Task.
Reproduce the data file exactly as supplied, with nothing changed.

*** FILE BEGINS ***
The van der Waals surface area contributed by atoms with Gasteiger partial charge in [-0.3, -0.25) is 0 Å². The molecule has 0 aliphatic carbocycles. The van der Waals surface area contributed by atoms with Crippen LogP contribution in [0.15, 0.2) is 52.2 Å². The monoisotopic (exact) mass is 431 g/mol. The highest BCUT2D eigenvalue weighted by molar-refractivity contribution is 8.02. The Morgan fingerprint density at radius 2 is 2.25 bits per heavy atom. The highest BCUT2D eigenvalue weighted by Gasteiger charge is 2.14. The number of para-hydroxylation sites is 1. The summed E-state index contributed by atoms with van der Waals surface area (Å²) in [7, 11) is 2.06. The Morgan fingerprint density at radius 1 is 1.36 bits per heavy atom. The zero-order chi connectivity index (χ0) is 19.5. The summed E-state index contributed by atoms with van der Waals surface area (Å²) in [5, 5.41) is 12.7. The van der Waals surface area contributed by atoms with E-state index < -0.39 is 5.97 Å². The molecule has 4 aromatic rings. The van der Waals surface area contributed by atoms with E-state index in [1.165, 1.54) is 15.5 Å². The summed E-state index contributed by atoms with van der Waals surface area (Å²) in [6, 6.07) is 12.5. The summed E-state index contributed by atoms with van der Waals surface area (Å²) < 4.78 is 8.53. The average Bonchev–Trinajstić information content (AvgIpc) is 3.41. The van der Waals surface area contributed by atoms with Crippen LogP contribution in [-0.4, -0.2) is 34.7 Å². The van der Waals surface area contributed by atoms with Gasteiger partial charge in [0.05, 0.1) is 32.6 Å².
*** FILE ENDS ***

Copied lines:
The van der Waals surface area contributed by atoms with Gasteiger partial charge in [-0.3, -0.25) is 0 Å². The molecule has 0 aliphatic carbocycles. The van der Waals surface area contributed by atoms with Crippen LogP contribution in [0.15, 0.2) is 52.2 Å². The monoisotopic (exact) mass is 431 g/mol. The highest BCUT2D eigenvalue weighted by molar-refractivity contribution is 8.02. The Morgan fingerprint density at radius 2 is 2.25 bits per heavy atom. The highest BCUT2D eigenvalue weighted by Gasteiger charge is 2.14. The number of para-hydroxylation sites is 1. The summed E-state index contributed by atoms with van der Waals surface area (Å²) in [7, 11) is 2.06. The Morgan fingerprint density at radius 1 is 1.36 bits per heavy atom. The zero-order chi connectivity index (χ0) is 19.5. The summed E-state index contributed by atoms with van der Waals surface area (Å²) in [5, 5.41) is 12.7. The van der Waals surface area contributed by atoms with E-state index < -0.39 is 5.97 Å². The molecule has 4 aromatic rings. The van der Waals surface area contributed by atoms with E-state index in [1.165, 1.54) is 15.5 Å². The summed E-state index contributed by atoms with van der Waals surface area (Å²) in [6, 6.07) is 12.5. The summed E-state index contributed by atoms with van der Waals surface area (Å²) < 4.78 is 8.53. The average Bonchev–Trinajstić information content (AvgIpc) is 3.41. The van der Waals surface area contributed by atoms with Crippen LogP contribution in [-0.4, -0.2) is 34.7 Å². The van der Waals surface area contributed by atoms with Gasteiger partial charge in [0.05, 0.1) is 32.6 Å².